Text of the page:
Frederick Weisman Co. v. Commissioner, 97 T.C. 563, 573, 1991 WL 241153 (1991).
The court believes the Tenth Circuit would, at least under the circumstances here, decline to follow Five Star. Accordingly, the court follows the general rule that stock redemptions are not deductible under section 162(a). Summary judgment on this issue is granted in favor of the defendant.
E. ═ Case Status
The court does not endeavor to discern what issues, if any, may remain in the case. The court notes, however, that its holdings today preclude the plaintiffs' claims that, if the transaction was a redemption of Mr. Fogelman's Royals interest, the Royals are entitled to a bad debt deduction for the excess of $34 million over the value of Mr. Fogelman's interest. The court's conclusion on summary judgment is that the transaction did not involve any debt. The court's holdings similarly preclude the plaintiff's allegations that, if the transaction was a redemption of Mr. Fogelman's Royals interest, the Royals are entitled to an ordinary and necessary expense deduction for the excess of $34 million over the value of Mr. Fogelman's interest. The court's conclusion on summary judgment is that any such expense is a capital expense.
Nor do any issues from the plaintiffs' motion for partial summary judgment remain. The plaintiffs' motion was almost exclusively geared toward establishing the bona fides of the purported debt transaction. The plaintiffs also sought summary judgment, however, on the issue of whether Mr. Kauffman's transfer of $34 million to the Royals was a loan or a contribution to capital. Under the court's reading of the final pretrial order, this issue is moot because the defendant only intended to assert that the transfer was a contribution to capital if the Royals' transaction with Mr. Fogelman was held to be a loan. The plaintiffs' motion for partial summary judgment is denied in its entirety.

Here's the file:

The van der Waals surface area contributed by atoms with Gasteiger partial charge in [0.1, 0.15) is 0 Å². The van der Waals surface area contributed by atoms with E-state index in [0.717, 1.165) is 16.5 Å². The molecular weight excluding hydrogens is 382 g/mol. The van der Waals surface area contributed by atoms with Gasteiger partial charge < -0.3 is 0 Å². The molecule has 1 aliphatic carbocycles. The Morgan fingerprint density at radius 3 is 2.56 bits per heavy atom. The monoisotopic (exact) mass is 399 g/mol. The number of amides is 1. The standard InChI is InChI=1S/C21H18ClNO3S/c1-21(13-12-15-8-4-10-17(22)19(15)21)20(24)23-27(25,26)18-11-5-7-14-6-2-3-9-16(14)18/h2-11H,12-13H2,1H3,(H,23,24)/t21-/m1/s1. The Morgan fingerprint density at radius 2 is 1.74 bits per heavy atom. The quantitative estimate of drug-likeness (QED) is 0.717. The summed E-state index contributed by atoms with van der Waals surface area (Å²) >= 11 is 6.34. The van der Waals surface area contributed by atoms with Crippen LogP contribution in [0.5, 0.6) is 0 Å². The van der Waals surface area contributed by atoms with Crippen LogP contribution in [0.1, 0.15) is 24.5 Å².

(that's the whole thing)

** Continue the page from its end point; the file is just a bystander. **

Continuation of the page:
The plaintiffs' motion to strike the expert testimony of Professor Paul McDaniel is moot. A review of Mr. McDaniels' Rule 26(a)(2) report reveals that the court has resolved on summary judgment all of the issues upon which he was proffered to testify.
The parties shall have until 5:00 p.m. on June 17, 1999 to notify the court in writing whether they believe any matters identified in the final pretrial order remain at issue.
IT IS THEREFORE ORDERED BY THE COURT THAT the defendant's motion for summary judgment (Doc. 71) is granted.
IT IS FURTHER ORDERED THAT the plaintiffs' motion for summary judgment (Doc. 68) is denied.
IT IS FURTHER ORDERED THAT the plaintiffs' motion to strike expert Paul McDaniel (Doc. 89) is moot.
IT IS FURTHER ORDERED THAT the parties shall have until 5:00 p.m. on June 17, 1999 to notify the court in writing whether they believe any matters identified in the final pretrial order remain at issue.
IT IS SO ORDERED.